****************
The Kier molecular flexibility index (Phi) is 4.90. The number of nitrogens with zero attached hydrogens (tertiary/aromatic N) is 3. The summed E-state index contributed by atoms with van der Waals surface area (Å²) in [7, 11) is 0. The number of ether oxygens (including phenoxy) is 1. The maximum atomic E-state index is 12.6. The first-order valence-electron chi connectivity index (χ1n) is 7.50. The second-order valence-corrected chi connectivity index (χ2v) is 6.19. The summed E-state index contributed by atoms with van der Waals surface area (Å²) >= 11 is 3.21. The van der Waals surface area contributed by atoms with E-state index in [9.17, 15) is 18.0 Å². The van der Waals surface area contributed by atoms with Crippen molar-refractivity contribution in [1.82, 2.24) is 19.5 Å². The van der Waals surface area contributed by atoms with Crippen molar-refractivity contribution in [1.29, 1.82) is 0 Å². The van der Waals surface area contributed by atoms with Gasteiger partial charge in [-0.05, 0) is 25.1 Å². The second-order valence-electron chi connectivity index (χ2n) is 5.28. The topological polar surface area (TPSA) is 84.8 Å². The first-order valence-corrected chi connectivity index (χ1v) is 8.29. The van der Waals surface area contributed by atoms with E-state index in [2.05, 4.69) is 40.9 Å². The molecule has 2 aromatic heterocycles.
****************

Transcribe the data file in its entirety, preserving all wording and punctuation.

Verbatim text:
The Kier molecular flexibility index (Phi) is 4.90. The number of nitrogens with zero attached hydrogens (tertiary/aromatic N) is 3. The summed E-state index contributed by atoms with van der Waals surface area (Å²) in [7, 11) is 0. The number of ether oxygens (including phenoxy) is 1. The maximum atomic E-state index is 12.6. The first-order valence-electron chi connectivity index (χ1n) is 7.50. The second-order valence-corrected chi connectivity index (χ2v) is 6.19. The summed E-state index contributed by atoms with van der Waals surface area (Å²) >= 11 is 3.21. The van der Waals surface area contributed by atoms with E-state index in [9.17, 15) is 18.0 Å². The van der Waals surface area contributed by atoms with Crippen molar-refractivity contribution in [1.82, 2.24) is 19.5 Å². The van der Waals surface area contributed by atoms with Crippen molar-refractivity contribution in [1.29, 1.82) is 0 Å². The van der Waals surface area contributed by atoms with Gasteiger partial charge in [-0.05, 0) is 25.1 Å². The second-order valence-electron chi connectivity index (χ2n) is 5.28. The topological polar surface area (TPSA) is 84.8 Å². The first-order valence-corrected chi connectivity index (χ1v) is 8.29. The van der Waals surface area contributed by atoms with E-state index in [2.05, 4.69) is 40.9 Å². The molecule has 2 aromatic heterocycles.